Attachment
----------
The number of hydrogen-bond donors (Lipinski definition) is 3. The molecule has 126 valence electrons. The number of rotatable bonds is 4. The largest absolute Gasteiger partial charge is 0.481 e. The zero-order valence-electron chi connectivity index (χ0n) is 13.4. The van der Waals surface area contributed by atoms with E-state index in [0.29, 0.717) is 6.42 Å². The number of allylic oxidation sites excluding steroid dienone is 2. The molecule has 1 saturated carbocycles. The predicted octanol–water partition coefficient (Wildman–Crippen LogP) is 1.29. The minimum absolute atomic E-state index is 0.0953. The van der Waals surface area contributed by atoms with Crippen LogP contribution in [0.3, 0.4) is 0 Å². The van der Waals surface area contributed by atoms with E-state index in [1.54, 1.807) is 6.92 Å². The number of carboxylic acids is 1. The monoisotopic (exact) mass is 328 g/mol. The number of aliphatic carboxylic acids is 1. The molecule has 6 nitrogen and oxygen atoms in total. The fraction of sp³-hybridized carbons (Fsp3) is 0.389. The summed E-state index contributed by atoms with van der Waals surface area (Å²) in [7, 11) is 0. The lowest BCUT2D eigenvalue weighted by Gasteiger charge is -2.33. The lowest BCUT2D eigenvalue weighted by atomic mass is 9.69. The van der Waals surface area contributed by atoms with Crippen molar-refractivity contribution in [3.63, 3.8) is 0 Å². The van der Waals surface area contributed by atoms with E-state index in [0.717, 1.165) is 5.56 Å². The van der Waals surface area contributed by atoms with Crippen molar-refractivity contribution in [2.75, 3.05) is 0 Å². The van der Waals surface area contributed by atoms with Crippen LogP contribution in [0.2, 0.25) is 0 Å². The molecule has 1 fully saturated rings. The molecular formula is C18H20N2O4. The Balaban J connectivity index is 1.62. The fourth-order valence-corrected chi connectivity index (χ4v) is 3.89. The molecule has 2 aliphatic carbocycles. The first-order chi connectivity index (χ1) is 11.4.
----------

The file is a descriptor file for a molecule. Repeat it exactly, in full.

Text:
The number of hydrogen-bond donors (Lipinski definition) is 3. The molecule has 126 valence electrons. The number of rotatable bonds is 4. The largest absolute Gasteiger partial charge is 0.481 e. The zero-order valence-electron chi connectivity index (χ0n) is 13.4. The van der Waals surface area contributed by atoms with E-state index in [0.29, 0.717) is 6.42 Å². The number of allylic oxidation sites excluding steroid dienone is 2. The molecule has 1 saturated carbocycles. The predicted octanol–water partition coefficient (Wildman–Crippen LogP) is 1.29. The minimum absolute atomic E-state index is 0.0953. The van der Waals surface area contributed by atoms with Crippen LogP contribution in [0.3, 0.4) is 0 Å². The van der Waals surface area contributed by atoms with E-state index in [1.54, 1.807) is 6.92 Å². The number of carboxylic acids is 1. The monoisotopic (exact) mass is 328 g/mol. The number of aliphatic carboxylic acids is 1. The molecule has 6 nitrogen and oxygen atoms in total. The fraction of sp³-hybridized carbons (Fsp3) is 0.389. The summed E-state index contributed by atoms with van der Waals surface area (Å²) in [7, 11) is 0. The lowest BCUT2D eigenvalue weighted by Gasteiger charge is -2.33. The lowest BCUT2D eigenvalue weighted by atomic mass is 9.69. The van der Waals surface area contributed by atoms with Crippen molar-refractivity contribution in [3.63, 3.8) is 0 Å². The van der Waals surface area contributed by atoms with E-state index in [0.717, 1.165) is 5.56 Å². The van der Waals surface area contributed by atoms with Crippen molar-refractivity contribution in [2.75, 3.05) is 0 Å². The van der Waals surface area contributed by atoms with Crippen LogP contribution in [0.2, 0.25) is 0 Å². The molecule has 1 fully saturated rings. The molecular formula is C18H20N2O4. The Balaban J connectivity index is 1.62. The fourth-order valence-corrected chi connectivity index (χ4v) is 3.89. The molecule has 2 aliphatic carbocycles. The first-order chi connectivity index (χ1) is 11.4.